Last week I played in the Manhattan Open and as the tournament progressed I knew exactly what this week’s column would be about. The tournament endgames were of a very bizarre nature. Maybe the tournament location in a chandelier hall of the historic New Yorker Hotel inspired players to create something of an unbelievable nature. Or maybe the ghosts of the past were whispering moves to players that turned winning positions into losing ones, and losing positions into drawn ones. I don’t know what caused such an unreasonably high number of endgame disasters but a few of my endgames made the top list. Here, I present six endgames that are ranked from the sixth place having the least blunders to the first place having the most blunders and bizarre decisions.
6th place: Shahade- Zenyuk. The tournament started for me with a confusing loss in the first round to Greg Shahade, for whom this was the first game after a long (about 7 years) chess retirement. In the middlegame I sacrificed a knight and in mutual time trouble Greg had to bail out by going into a worse endgame.
After this game I did not know what to think about my endgame technique anymore. Was the series of positional misevaluations in the above endgame just an accident or a problem with my overall endgame technique? Finding the d5 resource is very hard but bringing out the king is a decision that any decent endgame player should make without much thinking. Going for this endgame in time-trouble was the right decision from white’s point of view because it was very easy to play it for white. We shall return to Shahade’s resourcefulness in a little bit.
5th place: Gisclan – Kovalchuk. Black is down a pawn but because the white pieces are so miserably placed I would say that black is better. His plan is to bring the king to d4 or e3 and harass the white king with threats of checkmate and pawn promotion. White’s only chance at counterplay is to make either g- or h- pawns mobile. The motifs of R+B vs. R from the past articles reappear here. There was no single blunder by black that lost the game but there was a series of blunders that gradually deteriorated black’s position.
4th place: Dominguez-Zenyuk. I won a piece on move 34 but it took me just another 50 moves to turn the position into a drawn one. The position in the diagram is winning for black as long as black stops the f-pawn in time. After the game I was criticized by a crowd of chessplayers who were watching for bringing the king to the queenside. This criticism is rightful as the king on g5 would both hide from rook checks and stop the f-pawn if needed. The king on the c-file is particularly misplaced as it allows white the tricks with Ra3, which threatens to take the knight with check. As this endgame showed I still have problems in thinking in terms of planning and piece placement in endgames. If you remember last week’s column that covered the Cleveland tournament, there I put the king on the wrong flank too. The blunder on move 75 should have left me without hopes for a win but the tables were reversed one more time with Dominguez’s 87th move.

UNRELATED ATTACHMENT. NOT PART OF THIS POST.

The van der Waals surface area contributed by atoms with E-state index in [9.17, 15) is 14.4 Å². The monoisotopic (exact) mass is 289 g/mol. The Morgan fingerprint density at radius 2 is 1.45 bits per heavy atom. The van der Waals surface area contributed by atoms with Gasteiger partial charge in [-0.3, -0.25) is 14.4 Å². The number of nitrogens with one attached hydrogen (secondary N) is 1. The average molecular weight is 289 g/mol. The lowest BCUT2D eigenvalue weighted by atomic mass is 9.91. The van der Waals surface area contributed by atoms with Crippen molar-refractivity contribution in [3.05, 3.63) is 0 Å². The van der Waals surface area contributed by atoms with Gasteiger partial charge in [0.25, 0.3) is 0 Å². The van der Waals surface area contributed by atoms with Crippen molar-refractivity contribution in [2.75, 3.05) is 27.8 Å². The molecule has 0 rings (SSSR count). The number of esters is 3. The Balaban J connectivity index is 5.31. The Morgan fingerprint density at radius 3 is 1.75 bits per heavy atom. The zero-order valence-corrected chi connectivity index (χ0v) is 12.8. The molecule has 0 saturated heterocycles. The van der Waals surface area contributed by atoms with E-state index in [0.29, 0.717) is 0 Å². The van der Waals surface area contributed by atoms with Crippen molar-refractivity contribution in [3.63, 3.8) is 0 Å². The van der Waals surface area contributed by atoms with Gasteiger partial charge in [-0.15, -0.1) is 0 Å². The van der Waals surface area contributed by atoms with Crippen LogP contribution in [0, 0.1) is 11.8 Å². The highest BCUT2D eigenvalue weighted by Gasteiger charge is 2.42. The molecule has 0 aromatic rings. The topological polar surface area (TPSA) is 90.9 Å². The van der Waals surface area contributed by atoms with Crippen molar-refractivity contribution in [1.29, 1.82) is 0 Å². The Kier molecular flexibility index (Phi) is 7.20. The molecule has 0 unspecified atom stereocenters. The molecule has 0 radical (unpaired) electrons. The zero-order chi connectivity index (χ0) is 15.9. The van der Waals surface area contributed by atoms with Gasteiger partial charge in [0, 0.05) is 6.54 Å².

3rd place: Shabalov – Shahade. When asked after the game how did he draw this endgame, Shabalov answered that Shahade had only one trick in the position and he fell for it. White is obviously better but it will take some time to realize the advantage as the extra pawn is on the kingside where it cannot be deployed yet because it is needed there to protect the white king. White did everything correctly but at the very last moment faltered. Shahade yet again showed his resourcefulness and should be given credit for setting-up enough problems and traps to cause the opponent to make mistakes.
2nd place: Zenyuk – Sarkar. I don’t think this will ever happen to me again but the ending was a complete miracle. Pawn-up endgames are almost always won without trouble. Rook or light pieces endgames with extra material might cause some problems to realize but pawn endgames are pretty much straight forward. International Master Sarkar is a well-rounded player and I am sure he knows more about endgames than I do. However, in this particular endgame he made a bizarre move that probably if asked he would have no idea how he decided on this move. He told me after the game that he knew about the g4 break but at that moment he either forgot about it or he was not sure what happened. I was sorry for him not winning this endgame and got puzzled looks from spectators confused as to how could that could possibly be a draw.
1st place: Kacheishvili – Zhao. This was the winner by far in the tragicomedy endgames contest. Me and a couple of friends watched the game live online and as it dawned on us that f4 was a fatal mistake it took us a while to realize that the game is lost, bluntly lost. It was very-very painful to watch this game end with white blundering the checkmating idea. Considering that b2 was winning right away instead of f4 it was even more sad to see a GM who usually wins endgames losing in this way.
Endgame blunders are specially painful because they occur at the end of the game. Imagine spending 5-6 hours grinding a better position and in the last minute losing all the advantage or even losing the game due to one poor decision. All the hard work and effort results in 0 in the cross-table. Only by practicing and studying endgames can one minimize the amount of accidents in endgames.